Suspect accussed of trooper’s murder waives Manistee prelim

October 7, 2013
Eric Knysz

Eric Knysz

By Rob Alway. Editor-in-Chief.

MANISTEE — Eric John Knysz, the man accused of murdering Michigan State Police Trooper Paul Butterfield, has waived his preliminary examination in Manistee County district court. Knysz faces murder charges in Mason County but also being charged with several crimes in Manistee County as well.

Eric Knysz hobbled into the 85th District Court room this afternoon, using crutches, a reminder of the gunshot wound he received from police before he was apprehended on September 9 in northern Manistee County’s Dublin.

On the evening of Sept. 9, Trooper Paul Butterfield was shot in the back of the head during a routine traffic stop on North Custer Road in Free Soil Township. He had pulled over a pickup truck driven by Eric Knysz, 19, and occupied by his pregnant wife, Sarah Knysz, 20.

The Knyszs were apprehended several hours later following a gunfight near the Dublin General Store.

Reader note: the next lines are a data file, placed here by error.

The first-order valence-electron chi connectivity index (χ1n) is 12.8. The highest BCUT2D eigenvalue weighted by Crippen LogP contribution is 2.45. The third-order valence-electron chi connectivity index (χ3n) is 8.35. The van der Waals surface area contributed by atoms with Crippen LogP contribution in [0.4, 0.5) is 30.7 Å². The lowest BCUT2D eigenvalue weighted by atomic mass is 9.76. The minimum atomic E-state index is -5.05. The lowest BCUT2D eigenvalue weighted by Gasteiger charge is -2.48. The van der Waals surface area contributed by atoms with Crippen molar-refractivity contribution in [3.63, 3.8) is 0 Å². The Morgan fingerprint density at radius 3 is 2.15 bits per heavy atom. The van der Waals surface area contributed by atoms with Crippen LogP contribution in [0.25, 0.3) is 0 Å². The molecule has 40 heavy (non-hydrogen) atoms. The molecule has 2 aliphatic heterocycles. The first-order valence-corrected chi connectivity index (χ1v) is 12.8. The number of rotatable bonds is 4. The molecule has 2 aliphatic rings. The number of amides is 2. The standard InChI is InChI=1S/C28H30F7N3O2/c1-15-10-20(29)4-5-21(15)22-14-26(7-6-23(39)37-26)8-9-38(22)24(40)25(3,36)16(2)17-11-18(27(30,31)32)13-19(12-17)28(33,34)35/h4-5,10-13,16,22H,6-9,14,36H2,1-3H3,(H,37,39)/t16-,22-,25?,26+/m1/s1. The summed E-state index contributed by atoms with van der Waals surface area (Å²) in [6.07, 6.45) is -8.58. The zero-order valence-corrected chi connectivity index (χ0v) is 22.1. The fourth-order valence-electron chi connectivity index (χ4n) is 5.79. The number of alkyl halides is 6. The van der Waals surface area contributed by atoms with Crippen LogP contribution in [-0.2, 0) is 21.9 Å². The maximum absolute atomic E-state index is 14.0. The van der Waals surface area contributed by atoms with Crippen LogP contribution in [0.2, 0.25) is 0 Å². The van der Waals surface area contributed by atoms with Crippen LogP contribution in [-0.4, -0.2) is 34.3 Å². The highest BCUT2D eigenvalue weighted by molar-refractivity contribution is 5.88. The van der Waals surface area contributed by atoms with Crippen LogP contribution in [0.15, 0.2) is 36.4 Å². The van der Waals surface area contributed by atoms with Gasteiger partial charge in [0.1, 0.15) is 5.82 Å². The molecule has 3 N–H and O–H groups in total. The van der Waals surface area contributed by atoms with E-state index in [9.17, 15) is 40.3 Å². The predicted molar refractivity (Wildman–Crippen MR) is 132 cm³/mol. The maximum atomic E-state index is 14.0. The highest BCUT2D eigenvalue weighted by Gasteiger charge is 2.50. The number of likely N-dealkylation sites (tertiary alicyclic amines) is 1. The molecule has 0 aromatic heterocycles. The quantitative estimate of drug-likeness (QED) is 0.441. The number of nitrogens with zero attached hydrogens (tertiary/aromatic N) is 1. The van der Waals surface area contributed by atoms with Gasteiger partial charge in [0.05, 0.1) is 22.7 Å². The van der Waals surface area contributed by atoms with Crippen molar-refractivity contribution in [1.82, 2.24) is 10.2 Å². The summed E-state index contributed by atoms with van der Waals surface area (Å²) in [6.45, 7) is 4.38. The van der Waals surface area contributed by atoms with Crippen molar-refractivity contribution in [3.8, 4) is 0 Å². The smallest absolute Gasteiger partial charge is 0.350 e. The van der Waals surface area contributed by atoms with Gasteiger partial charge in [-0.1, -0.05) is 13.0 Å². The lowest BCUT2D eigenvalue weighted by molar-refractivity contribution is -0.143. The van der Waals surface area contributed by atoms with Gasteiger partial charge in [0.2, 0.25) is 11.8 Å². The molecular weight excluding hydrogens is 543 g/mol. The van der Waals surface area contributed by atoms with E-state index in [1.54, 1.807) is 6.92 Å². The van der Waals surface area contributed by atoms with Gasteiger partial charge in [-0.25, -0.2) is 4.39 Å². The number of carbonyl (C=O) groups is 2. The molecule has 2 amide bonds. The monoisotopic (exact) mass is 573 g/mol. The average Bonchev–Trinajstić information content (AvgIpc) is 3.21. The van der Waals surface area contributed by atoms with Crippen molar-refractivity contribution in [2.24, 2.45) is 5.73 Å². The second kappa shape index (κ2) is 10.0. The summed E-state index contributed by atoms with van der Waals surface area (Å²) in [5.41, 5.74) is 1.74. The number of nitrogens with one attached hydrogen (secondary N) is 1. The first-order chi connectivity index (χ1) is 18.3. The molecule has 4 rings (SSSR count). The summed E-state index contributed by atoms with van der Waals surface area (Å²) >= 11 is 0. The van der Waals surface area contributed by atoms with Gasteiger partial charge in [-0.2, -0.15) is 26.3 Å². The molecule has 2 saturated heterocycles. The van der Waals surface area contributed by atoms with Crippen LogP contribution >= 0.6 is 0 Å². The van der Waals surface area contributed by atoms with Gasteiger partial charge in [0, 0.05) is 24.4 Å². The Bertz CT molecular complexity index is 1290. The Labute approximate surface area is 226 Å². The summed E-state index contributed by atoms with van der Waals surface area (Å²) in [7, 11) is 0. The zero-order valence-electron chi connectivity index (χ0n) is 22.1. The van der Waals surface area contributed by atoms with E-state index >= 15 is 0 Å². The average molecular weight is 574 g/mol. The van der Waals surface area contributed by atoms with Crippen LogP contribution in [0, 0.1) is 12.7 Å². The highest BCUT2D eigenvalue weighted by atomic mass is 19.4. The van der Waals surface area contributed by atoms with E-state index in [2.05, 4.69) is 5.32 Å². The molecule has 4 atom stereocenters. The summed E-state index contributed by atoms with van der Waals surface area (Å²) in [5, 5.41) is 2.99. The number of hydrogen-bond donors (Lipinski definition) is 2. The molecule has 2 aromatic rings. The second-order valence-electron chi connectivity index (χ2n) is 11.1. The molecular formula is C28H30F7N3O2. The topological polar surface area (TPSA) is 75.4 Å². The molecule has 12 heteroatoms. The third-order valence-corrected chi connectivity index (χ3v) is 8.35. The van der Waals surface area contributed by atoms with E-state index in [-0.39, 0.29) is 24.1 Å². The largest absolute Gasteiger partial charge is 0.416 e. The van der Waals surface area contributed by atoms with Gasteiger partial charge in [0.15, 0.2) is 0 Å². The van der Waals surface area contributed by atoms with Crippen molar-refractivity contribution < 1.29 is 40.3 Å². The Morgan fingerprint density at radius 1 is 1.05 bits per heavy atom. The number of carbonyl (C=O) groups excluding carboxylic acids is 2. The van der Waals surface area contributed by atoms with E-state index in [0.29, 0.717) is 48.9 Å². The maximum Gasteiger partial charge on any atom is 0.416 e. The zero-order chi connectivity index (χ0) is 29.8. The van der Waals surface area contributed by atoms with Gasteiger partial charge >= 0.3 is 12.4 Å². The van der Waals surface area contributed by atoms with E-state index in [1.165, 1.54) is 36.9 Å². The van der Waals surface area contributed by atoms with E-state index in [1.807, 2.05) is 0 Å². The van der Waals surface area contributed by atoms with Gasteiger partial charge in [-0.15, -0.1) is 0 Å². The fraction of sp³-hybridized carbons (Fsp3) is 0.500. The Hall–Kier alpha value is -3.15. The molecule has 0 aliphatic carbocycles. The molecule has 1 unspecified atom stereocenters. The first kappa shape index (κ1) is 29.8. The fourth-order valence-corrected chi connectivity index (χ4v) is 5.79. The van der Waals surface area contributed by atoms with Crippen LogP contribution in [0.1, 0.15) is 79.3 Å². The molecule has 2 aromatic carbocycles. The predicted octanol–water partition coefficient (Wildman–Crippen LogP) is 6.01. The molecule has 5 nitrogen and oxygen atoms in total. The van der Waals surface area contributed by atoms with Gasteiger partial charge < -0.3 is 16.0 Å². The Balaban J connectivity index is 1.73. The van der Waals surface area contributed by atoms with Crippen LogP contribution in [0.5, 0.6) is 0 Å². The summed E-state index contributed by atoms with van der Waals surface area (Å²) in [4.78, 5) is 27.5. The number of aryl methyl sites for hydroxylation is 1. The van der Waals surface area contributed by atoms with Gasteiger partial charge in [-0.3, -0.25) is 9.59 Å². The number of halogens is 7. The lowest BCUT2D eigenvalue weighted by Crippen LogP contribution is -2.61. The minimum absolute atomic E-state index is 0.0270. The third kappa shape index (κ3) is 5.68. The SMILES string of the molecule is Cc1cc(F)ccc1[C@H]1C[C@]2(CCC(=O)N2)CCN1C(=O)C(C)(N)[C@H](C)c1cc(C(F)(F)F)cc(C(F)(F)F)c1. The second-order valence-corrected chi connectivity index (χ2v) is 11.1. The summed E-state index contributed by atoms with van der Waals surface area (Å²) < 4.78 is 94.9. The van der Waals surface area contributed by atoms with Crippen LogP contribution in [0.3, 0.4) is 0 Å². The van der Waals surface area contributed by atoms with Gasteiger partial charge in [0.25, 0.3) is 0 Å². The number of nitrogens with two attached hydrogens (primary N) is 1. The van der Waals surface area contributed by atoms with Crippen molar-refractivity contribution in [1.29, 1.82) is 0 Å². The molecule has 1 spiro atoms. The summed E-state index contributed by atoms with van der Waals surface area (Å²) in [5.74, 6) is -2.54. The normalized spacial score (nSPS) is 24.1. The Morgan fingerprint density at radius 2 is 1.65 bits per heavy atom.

In Mason County, he faces charges of murder of a police officer, felony firearms, carrying a concealed weapon, auto theft and being a second time offender. He has waived his preliminary exam in Mason County’s 79th District Court and is scheduled to be arraigned in 51st Circuit Court in Ludington. In Mason County he is being represented by public defender David Glancy of Ludington. In Manistee County he is represented by David Huft of Benzie County.

In Manistee he is being charged with receiving and concealing a stolen firearm, carrying a concealed weapon and assault with a dangerous weapon.

Sarah Knysz is charged in Mason County with accessory to murder, after the fact and unlawfully driving away a motor vehicle. In Manistee County she has been charged with unlawful driving away of a vehicle.

She appeared in Manistee’s 85th District Court this morning.

The purpose of the preliminary examination is to determine if the defendant should stand trial.

Sarah Knysz’s hearing was adjourned and Judge Thomas Brunner agreed to give her attorney two to three more weeks to prepare for the case.

The Manistee County case doesn’t involve the actual shooting in Mason County; rather, it involves the alleged crimes that occurred a short time after the shooting.

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